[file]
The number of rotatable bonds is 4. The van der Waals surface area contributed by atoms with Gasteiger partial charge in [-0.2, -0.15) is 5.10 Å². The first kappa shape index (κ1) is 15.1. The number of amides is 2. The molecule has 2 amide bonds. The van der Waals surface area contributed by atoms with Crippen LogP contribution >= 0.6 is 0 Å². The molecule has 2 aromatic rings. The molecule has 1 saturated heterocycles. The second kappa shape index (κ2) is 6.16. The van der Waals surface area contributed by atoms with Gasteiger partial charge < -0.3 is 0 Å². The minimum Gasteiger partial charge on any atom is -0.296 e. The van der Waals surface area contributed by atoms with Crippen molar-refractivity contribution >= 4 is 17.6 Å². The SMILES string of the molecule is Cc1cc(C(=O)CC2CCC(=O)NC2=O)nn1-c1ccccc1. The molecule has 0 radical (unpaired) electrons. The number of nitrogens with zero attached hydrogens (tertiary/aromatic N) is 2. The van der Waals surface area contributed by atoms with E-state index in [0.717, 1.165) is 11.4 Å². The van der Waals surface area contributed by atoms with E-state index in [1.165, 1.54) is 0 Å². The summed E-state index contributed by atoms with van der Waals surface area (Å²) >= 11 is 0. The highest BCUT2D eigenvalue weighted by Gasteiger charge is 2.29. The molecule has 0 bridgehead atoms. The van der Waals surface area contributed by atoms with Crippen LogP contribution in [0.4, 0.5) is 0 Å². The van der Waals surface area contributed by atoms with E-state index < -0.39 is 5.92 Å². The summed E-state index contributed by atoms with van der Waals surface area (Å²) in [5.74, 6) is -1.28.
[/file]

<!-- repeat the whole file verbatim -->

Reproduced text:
The number of rotatable bonds is 4. The van der Waals surface area contributed by atoms with Gasteiger partial charge in [-0.2, -0.15) is 5.10 Å². The first kappa shape index (κ1) is 15.1. The number of amides is 2. The molecule has 2 amide bonds. The van der Waals surface area contributed by atoms with Crippen LogP contribution >= 0.6 is 0 Å². The molecule has 2 aromatic rings. The molecule has 1 saturated heterocycles. The second kappa shape index (κ2) is 6.16. The van der Waals surface area contributed by atoms with Gasteiger partial charge < -0.3 is 0 Å². The minimum Gasteiger partial charge on any atom is -0.296 e. The van der Waals surface area contributed by atoms with Crippen molar-refractivity contribution >= 4 is 17.6 Å². The SMILES string of the molecule is Cc1cc(C(=O)CC2CCC(=O)NC2=O)nn1-c1ccccc1. The molecule has 0 radical (unpaired) electrons. The number of nitrogens with zero attached hydrogens (tertiary/aromatic N) is 2. The van der Waals surface area contributed by atoms with E-state index in [0.717, 1.165) is 11.4 Å². The van der Waals surface area contributed by atoms with E-state index in [1.165, 1.54) is 0 Å². The summed E-state index contributed by atoms with van der Waals surface area (Å²) >= 11 is 0. The highest BCUT2D eigenvalue weighted by Gasteiger charge is 2.29. The molecule has 0 bridgehead atoms. The van der Waals surface area contributed by atoms with Crippen LogP contribution in [0.4, 0.5) is 0 Å². The van der Waals surface area contributed by atoms with E-state index < -0.39 is 5.92 Å². The summed E-state index contributed by atoms with van der Waals surface area (Å²) in [5.74, 6) is -1.28.